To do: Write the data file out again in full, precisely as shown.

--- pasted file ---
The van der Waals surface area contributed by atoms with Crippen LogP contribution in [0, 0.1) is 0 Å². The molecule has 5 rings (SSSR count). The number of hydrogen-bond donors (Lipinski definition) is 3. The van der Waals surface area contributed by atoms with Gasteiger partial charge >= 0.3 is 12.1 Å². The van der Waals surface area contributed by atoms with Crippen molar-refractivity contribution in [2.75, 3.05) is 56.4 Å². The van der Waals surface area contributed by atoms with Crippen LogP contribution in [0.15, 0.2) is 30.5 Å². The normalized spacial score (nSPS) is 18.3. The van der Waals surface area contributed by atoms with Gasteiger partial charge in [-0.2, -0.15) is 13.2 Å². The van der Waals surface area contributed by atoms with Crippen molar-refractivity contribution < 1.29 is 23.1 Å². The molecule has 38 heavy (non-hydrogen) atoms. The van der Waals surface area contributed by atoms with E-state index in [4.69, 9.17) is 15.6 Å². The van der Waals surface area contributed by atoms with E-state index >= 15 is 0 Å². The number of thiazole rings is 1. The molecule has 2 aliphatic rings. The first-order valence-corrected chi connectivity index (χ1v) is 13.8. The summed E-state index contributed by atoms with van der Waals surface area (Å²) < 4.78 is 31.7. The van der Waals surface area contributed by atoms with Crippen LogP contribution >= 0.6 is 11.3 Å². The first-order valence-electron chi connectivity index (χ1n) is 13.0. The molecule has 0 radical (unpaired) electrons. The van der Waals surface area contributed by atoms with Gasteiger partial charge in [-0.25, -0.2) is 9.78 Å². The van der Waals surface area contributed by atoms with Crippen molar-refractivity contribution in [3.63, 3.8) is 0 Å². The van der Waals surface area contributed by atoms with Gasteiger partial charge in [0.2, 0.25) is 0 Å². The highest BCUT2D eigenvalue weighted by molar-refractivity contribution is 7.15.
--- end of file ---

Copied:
The van der Waals surface area contributed by atoms with Crippen LogP contribution in [0, 0.1) is 0 Å². The molecule has 5 rings (SSSR count). The number of hydrogen-bond donors (Lipinski definition) is 3. The van der Waals surface area contributed by atoms with Gasteiger partial charge >= 0.3 is 12.1 Å². The van der Waals surface area contributed by atoms with Crippen molar-refractivity contribution in [2.75, 3.05) is 56.4 Å². The van der Waals surface area contributed by atoms with Crippen LogP contribution in [0.15, 0.2) is 30.5 Å². The normalized spacial score (nSPS) is 18.3. The van der Waals surface area contributed by atoms with Gasteiger partial charge in [-0.2, -0.15) is 13.2 Å². The van der Waals surface area contributed by atoms with Crippen molar-refractivity contribution < 1.29 is 23.1 Å². The molecule has 38 heavy (non-hydrogen) atoms. The van der Waals surface area contributed by atoms with E-state index in [4.69, 9.17) is 15.6 Å². The van der Waals surface area contributed by atoms with E-state index >= 15 is 0 Å². The number of thiazole rings is 1. The molecule has 2 aliphatic rings. The first-order valence-corrected chi connectivity index (χ1v) is 13.8. The summed E-state index contributed by atoms with van der Waals surface area (Å²) < 4.78 is 31.7. The van der Waals surface area contributed by atoms with Crippen LogP contribution >= 0.6 is 11.3 Å². The first-order valence-electron chi connectivity index (χ1n) is 13.0. The molecule has 0 radical (unpaired) electrons. The van der Waals surface area contributed by atoms with Gasteiger partial charge in [-0.25, -0.2) is 9.78 Å². The van der Waals surface area contributed by atoms with Crippen molar-refractivity contribution in [3.63, 3.8) is 0 Å². The van der Waals surface area contributed by atoms with Gasteiger partial charge in [0.2, 0.25) is 0 Å². The highest BCUT2D eigenvalue weighted by molar-refractivity contribution is 7.15.